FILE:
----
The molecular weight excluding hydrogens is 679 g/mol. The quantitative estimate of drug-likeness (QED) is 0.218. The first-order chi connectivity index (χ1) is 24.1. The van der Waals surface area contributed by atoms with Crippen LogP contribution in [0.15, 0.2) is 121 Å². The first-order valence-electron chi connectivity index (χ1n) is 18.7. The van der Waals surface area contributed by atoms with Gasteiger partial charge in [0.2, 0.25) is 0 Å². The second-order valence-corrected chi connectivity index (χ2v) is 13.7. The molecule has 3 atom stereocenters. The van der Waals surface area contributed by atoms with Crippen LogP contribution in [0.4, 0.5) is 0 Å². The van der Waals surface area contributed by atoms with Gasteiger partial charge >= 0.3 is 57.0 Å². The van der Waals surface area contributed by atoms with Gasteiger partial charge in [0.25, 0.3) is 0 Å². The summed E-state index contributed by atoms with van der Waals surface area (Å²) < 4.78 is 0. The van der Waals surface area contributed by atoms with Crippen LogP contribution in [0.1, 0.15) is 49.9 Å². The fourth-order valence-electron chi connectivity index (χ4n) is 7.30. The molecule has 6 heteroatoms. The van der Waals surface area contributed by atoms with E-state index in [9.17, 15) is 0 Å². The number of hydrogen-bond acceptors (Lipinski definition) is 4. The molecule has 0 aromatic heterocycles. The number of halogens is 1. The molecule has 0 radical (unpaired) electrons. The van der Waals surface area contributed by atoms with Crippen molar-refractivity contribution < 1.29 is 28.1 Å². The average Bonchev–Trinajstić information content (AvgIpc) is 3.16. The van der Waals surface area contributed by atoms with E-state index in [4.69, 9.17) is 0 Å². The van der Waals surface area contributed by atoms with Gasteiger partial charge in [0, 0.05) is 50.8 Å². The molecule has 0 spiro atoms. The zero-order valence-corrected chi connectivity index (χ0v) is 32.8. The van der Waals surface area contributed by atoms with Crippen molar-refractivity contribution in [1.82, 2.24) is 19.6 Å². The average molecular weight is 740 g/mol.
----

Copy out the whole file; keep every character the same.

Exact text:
The molecular weight excluding hydrogens is 679 g/mol. The quantitative estimate of drug-likeness (QED) is 0.218. The first-order chi connectivity index (χ1) is 24.1. The van der Waals surface area contributed by atoms with Crippen LogP contribution in [0.15, 0.2) is 121 Å². The first-order valence-electron chi connectivity index (χ1n) is 18.7. The van der Waals surface area contributed by atoms with Gasteiger partial charge in [0.2, 0.25) is 0 Å². The second-order valence-corrected chi connectivity index (χ2v) is 13.7. The molecule has 3 atom stereocenters. The van der Waals surface area contributed by atoms with Crippen LogP contribution in [0.4, 0.5) is 0 Å². The van der Waals surface area contributed by atoms with Gasteiger partial charge >= 0.3 is 57.0 Å². The van der Waals surface area contributed by atoms with Gasteiger partial charge in [0.25, 0.3) is 0 Å². The summed E-state index contributed by atoms with van der Waals surface area (Å²) < 4.78 is 0. The van der Waals surface area contributed by atoms with Crippen LogP contribution in [0.1, 0.15) is 49.9 Å². The fourth-order valence-electron chi connectivity index (χ4n) is 7.30. The molecule has 6 heteroatoms. The van der Waals surface area contributed by atoms with E-state index in [9.17, 15) is 0 Å². The number of hydrogen-bond acceptors (Lipinski definition) is 4. The molecule has 0 aromatic heterocycles. The number of halogens is 1. The molecule has 0 radical (unpaired) electrons. The van der Waals surface area contributed by atoms with Crippen molar-refractivity contribution < 1.29 is 28.1 Å². The average Bonchev–Trinajstić information content (AvgIpc) is 3.16. The van der Waals surface area contributed by atoms with E-state index in [4.69, 9.17) is 0 Å². The van der Waals surface area contributed by atoms with Gasteiger partial charge in [0, 0.05) is 50.8 Å². The molecule has 0 spiro atoms. The zero-order valence-corrected chi connectivity index (χ0v) is 32.8. The van der Waals surface area contributed by atoms with Crippen molar-refractivity contribution in [1.82, 2.24) is 19.6 Å². The average molecular weight is 740 g/mol.